When my mother was sixty-one, not long after she was diagnosed with cancer, she and I were sitting together on her living floor one evening, our only light the sickly sodium-vapor yellow filtering in through the venetian blinds from the street light outside. I had been over for my weekly dinner and Scrabble game and we were waiting for my stepfather to return from a class so he could drive me to the subway.
***
Holly Deuel Gilster plays “make believe” for a living. In other words, she is a professional actress and musician. Holly also loves painting with words as an accomplished poet, an award-winning short-story writer and a book reviewer for The Or Echo.
Aaron Gordon is a retired social sciences community college professor. He and his wife, Ellie, have been married for 65 years and have three children and grandchildren.
Ellie Gordon is a retired public school teacher who spent the best 20 years of her life in the classroom. A Chicago native, she now lives in New Mexico.
Karla “Rosie” Harper recently retired from teaching elementary school, freeing her to return to her early love of dancing. Today, when not helping out with her grandchildren, Rosie is taking dance lessons, spinning on a dance floor or performing in senior centers and retirement communities with Albuquerque’s Sugartime, as a singer as well as a dancer.
Linda Hoye is the author of Two Hearts: An Adoptee’s Journey Through Grief to Gratitude, available through major online retailers. A native of Saskatchewan, Linda currently lives in British Columbia (by way of Washington State) with her husband and doted-upon Yorkshire Terrier. www.lindahoye.com
E.V. Legters hasn’t so much retired as she has exchanged one life for another — from rewarding years with career and children (while pursuing the arts on the fly) to a life with the arts at its center. She is the author of Vanishing Point and Connected Underneath and is currently hard at work on her third novel. www.evlegters.com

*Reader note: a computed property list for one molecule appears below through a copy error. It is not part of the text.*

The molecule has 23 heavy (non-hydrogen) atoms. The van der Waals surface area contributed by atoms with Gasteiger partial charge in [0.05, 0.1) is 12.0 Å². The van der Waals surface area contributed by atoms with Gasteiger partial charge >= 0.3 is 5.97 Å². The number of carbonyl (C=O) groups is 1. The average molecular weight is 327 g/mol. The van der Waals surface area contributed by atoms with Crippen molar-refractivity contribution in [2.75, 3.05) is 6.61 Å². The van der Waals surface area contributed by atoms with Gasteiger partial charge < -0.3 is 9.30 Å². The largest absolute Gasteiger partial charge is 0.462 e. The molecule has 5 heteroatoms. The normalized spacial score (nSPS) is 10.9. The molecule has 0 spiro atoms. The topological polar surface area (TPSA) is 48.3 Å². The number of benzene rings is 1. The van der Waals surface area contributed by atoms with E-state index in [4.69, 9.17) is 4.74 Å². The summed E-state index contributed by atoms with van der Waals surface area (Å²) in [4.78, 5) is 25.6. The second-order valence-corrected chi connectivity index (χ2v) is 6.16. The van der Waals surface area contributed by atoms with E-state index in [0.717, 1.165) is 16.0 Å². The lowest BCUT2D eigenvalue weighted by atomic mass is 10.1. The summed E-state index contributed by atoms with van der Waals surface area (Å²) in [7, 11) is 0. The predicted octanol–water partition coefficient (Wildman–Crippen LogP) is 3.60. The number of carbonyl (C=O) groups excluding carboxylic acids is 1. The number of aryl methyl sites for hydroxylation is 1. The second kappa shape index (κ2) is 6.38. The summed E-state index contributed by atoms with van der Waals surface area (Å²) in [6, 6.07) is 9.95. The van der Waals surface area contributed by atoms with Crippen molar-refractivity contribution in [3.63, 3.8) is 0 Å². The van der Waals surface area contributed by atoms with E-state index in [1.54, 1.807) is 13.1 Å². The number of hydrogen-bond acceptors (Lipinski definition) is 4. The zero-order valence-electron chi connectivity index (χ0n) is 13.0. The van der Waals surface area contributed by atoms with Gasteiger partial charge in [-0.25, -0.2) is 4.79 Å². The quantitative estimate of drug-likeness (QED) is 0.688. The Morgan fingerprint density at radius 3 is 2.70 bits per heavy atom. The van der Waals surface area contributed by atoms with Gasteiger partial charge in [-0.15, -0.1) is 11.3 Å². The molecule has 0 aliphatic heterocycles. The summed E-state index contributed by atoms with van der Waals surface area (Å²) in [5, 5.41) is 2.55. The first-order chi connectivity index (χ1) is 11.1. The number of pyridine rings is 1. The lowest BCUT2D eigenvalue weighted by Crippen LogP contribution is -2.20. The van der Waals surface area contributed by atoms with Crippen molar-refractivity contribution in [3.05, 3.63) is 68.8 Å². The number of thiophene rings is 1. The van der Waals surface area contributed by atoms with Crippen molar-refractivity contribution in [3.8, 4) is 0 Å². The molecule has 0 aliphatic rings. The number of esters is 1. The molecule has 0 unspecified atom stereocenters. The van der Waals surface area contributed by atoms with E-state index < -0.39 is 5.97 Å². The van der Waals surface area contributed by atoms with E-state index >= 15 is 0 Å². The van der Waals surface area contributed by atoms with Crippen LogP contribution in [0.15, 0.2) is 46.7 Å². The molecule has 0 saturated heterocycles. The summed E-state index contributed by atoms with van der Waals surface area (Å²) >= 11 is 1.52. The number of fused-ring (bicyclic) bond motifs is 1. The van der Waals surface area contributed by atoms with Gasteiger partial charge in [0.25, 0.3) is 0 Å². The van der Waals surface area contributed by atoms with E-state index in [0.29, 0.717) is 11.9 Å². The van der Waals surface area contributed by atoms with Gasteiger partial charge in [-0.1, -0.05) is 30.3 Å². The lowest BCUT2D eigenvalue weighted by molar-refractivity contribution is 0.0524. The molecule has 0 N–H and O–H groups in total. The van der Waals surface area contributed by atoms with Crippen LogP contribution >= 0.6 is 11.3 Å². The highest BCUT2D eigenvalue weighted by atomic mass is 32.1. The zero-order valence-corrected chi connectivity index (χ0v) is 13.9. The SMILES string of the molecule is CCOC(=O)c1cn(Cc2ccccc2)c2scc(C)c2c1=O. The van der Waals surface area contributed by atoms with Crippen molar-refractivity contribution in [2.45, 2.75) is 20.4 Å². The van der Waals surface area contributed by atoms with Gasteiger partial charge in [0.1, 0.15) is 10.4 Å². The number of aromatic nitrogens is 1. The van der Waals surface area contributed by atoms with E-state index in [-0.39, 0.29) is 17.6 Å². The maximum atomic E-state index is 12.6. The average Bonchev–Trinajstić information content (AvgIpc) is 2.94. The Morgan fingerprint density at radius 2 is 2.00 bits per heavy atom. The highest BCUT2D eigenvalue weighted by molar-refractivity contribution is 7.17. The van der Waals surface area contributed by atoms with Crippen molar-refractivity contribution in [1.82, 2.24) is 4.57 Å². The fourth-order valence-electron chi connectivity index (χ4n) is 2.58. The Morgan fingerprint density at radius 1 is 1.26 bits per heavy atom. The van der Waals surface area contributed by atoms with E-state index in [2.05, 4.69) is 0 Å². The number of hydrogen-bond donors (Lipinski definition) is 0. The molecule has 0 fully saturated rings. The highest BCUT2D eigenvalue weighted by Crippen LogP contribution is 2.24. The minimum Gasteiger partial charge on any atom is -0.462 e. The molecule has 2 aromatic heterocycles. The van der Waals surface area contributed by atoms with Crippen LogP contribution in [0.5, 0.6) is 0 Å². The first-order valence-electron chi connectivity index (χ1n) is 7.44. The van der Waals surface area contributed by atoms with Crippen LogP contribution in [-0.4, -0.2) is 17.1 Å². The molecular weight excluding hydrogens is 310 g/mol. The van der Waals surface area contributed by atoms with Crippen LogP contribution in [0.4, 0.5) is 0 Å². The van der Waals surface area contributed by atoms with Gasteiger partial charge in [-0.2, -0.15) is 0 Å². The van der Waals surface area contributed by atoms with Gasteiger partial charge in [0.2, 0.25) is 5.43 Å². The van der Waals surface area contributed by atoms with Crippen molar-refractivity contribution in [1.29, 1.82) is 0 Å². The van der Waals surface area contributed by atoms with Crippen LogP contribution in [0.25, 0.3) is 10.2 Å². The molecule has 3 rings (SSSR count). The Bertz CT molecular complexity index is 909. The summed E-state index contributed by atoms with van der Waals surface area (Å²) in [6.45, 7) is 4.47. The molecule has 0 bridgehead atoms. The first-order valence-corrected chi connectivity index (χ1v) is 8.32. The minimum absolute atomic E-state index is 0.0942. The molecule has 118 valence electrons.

LD Masterson lived on both coasts before becoming landlocked in Ohio. After twenty years managing computers for the American Red Cross, she now divides her time between writing, volunteer work and enjoying her grandchildren. Her short stories have been published in several magazines and anthologies, and she is currently working on a new novel. www.ldmasterson.com
Kathleen Messmer not only runs a film production company with offices in the UK and the US, she is an avid photographer and wildlife advocate. In the unlikely event that she ever retires, Kathleen plans to live on a ranch with draft horses and pygmy goats and vineyards and fruit orchards, somewhere near the water. Oh, and a cowboy...maybe. www.kathleenmessmer.com
Karen Norstad has worked as cashier/gift wrapper, secretary, boutique seamstress, administrative assistant, manager of employee stock options, executive assistant, and budget analyst. Now retired, Karen’s life revolves around lounging about, wearing PJs until four in the afternoon, obsessing over the news, reading, fusing and slumping glass, practicing piano, keeping a small balcony garden and cooking.
Matt Nyman’s nonlinear career path has included working in the geological sciences, teaching high school, stay-at-home parenting and, currently, training tomorrow’s teachers. Poetry equently resides near the surface of his existence, occasionally erupting onto paper.